Who says U.S. salaries are stagnating?! CEO pay jumps 36.5%!
Chief executives at the nation’s major companies enjoyed a 36.5% jump in pay last year, according to a leading survey of CEO compensation. The average pay hike is for thetop executive at each of the Standard & Poor 500 companies, according to GMI, the research group formerly known as the Corporate Library. A broader survey of CEO pay at 3,000 companiesposted an average 27% increase.
Paul Hodgson, senior research associate at GMI, said the sharp rise in pay was out of line with the relatively modest improvement that companies typically achieved in profits or share price during 2010.
The most lucrative sector for CEO pay was health care, which included three of the nine top-paid executives, including the two most lucrative packages:
- $145 million for John Hammergen of McKesson Corp. (Fortune 500), which distributes drugs and health and beauty care products to pharmacies; and ,
- $98 million for Joel Gemunder, who retired in July 2010 as CEO of Omnicare (Fortune 500), which provides drugs to nursing homes and other long-term care facilities. ,
Both companies, in public filings, actuallyreported lower pay packages for the two executives. McKesson listed Hammergen’s total compensation package as $46.1 million for the most recent fiscal year, while Omnicare listed Gemunder’s pay package at $32.8 million. Neither company returned calls seeking comment.
But GMI’s analysis adds up total “realized pay” — which includes not just salary, bonus and the estimated value of stock options granted, but also the value of profits from exercising those options and pension payments. Those items are not typically included in the reports companies file with the Securities and Exchange Commission.
GMI also said Hammergen exercised more than 3.3 million stock options during the year, netting him $112 million. His retirement benefits also grew in value by $13.5 million. And, GMI added, his severance package would be worth $469 million if he were fired.
Gemunder also benefited from a large exit package that wasn’t included in the company’s listing, as did two of the other executives who made GMI’s top 10 list.
What ‘Percent’ Are You? The Numbers Behind the Tax Divide Debate
When it comes to dividing up our class structure, the middle is a good place to start — namely, the 60% of households wedged between the poorest 20% and the richest 20%. These families make between $20,001 and $100,065 a year, and were the group hardest hit by the recession: In 2008, their average income fell by 3.6%, thebiggest single-year dropin history. At the same time, they were also devastated by rising unemployment, mass foreclosures, soaring tuitions and frozen wages. By comparison, households below the 20% line often qualify for social welfare programs, were far less likely to own real estate, and were less affected by massive layoffs. In other words, they had less to lose, and ended up losing less.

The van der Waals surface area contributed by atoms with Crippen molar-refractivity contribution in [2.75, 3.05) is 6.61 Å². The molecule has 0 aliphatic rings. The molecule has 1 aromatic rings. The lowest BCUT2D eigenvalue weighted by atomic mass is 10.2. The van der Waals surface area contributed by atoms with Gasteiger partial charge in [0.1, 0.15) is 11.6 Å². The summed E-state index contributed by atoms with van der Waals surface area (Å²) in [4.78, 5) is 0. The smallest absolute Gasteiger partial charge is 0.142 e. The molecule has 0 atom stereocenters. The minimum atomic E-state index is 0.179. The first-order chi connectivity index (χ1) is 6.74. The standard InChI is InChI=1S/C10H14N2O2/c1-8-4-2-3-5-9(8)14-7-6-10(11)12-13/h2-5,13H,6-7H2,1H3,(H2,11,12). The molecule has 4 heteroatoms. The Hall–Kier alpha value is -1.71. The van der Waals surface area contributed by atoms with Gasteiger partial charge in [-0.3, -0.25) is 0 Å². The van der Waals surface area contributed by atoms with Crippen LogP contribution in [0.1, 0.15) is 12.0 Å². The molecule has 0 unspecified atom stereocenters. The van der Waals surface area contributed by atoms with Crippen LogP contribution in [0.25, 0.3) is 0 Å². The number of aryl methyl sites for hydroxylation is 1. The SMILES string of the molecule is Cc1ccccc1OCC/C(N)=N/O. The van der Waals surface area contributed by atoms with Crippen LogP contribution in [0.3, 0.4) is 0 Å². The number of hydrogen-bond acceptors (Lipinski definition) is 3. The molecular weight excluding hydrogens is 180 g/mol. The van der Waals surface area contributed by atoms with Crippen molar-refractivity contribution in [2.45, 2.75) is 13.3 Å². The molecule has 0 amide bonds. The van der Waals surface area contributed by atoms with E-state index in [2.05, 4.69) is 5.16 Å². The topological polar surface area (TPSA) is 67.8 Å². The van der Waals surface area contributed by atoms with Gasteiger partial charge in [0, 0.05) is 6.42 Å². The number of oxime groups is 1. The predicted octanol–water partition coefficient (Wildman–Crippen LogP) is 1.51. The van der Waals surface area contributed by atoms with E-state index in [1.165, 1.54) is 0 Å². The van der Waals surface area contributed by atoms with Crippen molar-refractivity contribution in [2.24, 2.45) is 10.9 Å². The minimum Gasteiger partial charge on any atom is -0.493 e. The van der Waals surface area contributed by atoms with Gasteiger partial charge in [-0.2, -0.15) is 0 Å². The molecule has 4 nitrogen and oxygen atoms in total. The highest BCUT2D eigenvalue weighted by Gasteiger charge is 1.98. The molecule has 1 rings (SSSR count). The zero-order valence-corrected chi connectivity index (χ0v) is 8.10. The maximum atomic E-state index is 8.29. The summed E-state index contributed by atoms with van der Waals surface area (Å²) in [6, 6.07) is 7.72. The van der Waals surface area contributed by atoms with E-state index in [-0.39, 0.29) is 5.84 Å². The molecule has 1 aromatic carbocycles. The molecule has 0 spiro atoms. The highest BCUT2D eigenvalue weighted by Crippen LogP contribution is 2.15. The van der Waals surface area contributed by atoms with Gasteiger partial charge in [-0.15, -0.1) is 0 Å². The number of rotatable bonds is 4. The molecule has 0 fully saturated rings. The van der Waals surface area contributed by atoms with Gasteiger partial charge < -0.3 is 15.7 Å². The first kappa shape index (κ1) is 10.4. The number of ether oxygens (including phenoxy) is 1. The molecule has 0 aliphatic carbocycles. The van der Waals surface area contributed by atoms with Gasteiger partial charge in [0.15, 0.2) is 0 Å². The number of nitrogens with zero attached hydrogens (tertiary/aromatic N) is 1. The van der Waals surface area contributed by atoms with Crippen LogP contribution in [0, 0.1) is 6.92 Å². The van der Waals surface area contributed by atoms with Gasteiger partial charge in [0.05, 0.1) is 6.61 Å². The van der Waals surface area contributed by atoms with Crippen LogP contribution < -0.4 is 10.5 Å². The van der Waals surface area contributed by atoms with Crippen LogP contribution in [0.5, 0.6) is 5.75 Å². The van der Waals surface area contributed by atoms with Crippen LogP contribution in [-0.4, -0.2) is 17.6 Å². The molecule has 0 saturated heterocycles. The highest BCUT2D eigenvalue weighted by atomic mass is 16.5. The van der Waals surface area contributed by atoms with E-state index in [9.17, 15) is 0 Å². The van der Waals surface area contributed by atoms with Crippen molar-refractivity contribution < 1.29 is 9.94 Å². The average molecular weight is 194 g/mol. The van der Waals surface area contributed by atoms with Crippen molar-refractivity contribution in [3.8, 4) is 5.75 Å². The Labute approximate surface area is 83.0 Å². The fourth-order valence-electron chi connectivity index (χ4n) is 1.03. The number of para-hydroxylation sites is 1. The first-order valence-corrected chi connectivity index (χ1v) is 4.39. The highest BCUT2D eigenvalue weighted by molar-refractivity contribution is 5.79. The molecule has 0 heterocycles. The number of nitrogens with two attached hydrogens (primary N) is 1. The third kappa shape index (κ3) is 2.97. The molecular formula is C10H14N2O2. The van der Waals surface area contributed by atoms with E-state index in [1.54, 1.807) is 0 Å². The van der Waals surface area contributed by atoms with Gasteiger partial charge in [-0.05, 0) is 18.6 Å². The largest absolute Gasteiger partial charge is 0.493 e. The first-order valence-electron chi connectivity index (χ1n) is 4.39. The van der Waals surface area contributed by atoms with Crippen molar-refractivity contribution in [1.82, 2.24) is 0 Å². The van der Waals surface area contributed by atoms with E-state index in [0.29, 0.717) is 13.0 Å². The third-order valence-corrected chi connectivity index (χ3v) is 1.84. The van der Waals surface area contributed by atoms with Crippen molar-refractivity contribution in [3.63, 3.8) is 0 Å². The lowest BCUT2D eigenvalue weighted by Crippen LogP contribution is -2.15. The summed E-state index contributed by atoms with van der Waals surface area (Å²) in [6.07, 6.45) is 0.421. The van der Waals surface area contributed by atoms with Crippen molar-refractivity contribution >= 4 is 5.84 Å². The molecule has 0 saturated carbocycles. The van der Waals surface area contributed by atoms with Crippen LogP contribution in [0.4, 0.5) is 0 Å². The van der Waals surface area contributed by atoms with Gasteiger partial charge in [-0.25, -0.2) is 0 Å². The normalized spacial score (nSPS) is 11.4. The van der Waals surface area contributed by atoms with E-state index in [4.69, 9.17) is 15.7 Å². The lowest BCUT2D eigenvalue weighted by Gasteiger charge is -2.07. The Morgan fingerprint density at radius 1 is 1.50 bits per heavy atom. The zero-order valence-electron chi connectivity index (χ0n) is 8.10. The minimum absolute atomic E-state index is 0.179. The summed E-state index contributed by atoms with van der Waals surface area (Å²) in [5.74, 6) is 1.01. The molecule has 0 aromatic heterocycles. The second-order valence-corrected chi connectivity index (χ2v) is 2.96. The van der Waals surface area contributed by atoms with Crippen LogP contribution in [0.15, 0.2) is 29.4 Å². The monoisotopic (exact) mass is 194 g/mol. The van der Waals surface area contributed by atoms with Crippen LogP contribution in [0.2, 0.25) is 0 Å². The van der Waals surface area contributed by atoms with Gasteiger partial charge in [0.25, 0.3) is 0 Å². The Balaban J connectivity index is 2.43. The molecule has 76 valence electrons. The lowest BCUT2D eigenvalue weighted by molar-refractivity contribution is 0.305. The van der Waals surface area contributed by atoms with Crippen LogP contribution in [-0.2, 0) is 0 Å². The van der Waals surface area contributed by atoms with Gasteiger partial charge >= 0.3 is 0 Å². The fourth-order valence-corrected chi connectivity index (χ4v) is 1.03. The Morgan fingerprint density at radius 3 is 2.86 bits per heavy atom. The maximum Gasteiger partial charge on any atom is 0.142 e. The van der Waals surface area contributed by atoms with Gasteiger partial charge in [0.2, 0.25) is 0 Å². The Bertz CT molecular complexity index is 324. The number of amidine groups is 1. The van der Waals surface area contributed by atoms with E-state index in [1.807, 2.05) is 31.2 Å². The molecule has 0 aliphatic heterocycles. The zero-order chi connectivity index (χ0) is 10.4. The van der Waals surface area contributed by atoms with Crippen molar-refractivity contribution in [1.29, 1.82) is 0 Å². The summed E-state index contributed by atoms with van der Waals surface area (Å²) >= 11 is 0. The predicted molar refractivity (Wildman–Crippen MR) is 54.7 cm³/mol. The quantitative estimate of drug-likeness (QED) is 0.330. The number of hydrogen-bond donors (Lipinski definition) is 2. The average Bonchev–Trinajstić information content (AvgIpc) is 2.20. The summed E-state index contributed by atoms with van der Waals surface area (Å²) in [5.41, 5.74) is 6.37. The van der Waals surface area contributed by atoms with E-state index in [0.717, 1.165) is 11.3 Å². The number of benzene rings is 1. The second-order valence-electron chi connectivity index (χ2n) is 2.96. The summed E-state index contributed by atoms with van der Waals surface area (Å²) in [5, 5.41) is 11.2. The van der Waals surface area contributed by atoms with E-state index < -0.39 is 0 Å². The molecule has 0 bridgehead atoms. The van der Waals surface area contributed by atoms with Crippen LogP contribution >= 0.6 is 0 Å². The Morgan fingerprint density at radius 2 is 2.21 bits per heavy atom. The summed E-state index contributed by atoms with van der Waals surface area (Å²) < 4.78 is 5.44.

On the other end of the spectrum, many of those above the 80% line were shielded from the harsher effects of economic downturns. And over the last 30 years, the top 20% have done quite well: Their share of all wages paid in the U.S. has gone from 50% to 60%. Everyone else has lost ground.
The 53% vs. the 47%
The dividing line between the 99% and the 1% is stark, but some argue there’s a better one: The boundary between those who pay income taxes and those who don’t. According to the nonpartisan Tax Policy Center, 53% of households pay federal income tax; the rest either break even or get back more in refunds than they pay.
In fact, thesecond-to-lowest20% of the country — households making between $20,001 and $38,043 — get back about 0.4% more income tax than they pay; for families who make less than $20,000, it’s about 6.8%.
Some conservatives — notably on the Tumblr blogWe are the 53%— have taken these numbers to heart, arguing that this means the bottom 47% is getting a free ride. But the 53%/47% division is a bit misleading.
To begin with, almost all households pay state taxes, Medicare tax, Social Security tax, excise taxes, sales taxes, and a raft of other government fees. When this broader, and more accurate, assessment of taxation is used, the 47% doesn’t look to be getting off so easy: Thesecond poorest quintile— the ones that got 0.4% of their income tax back — still paid more 10% of their incomes in various federal taxes.
In fact, when everything is factored in, 86% of the country pays more than it gets back in federal taxes.As for the rest, it’s not the split you might expect: More than half (8% of Americans) are senior citizens receiving Social Security.
And that last 6% — the ones who really pay nothing to the federal government? They are unemployed, disabled, in school, or making very low incomes. But even this small group pays state and local taxes, sales taxes, and other government fees.
Where the Poor Pay More
When it comes to percentage of income, the line is even clearer: For some taxes, the bottom 20% of the Americans pay more than the top 20%. For example, a household on the bottom pays almost 54% more of its income into Social Security than a household on the top. The same goes for excise taxes — fees attached to certain commodities like gasoline and alcohol: As a percentage of income, the poorest 20% pays more than four times as much as the richest 20%.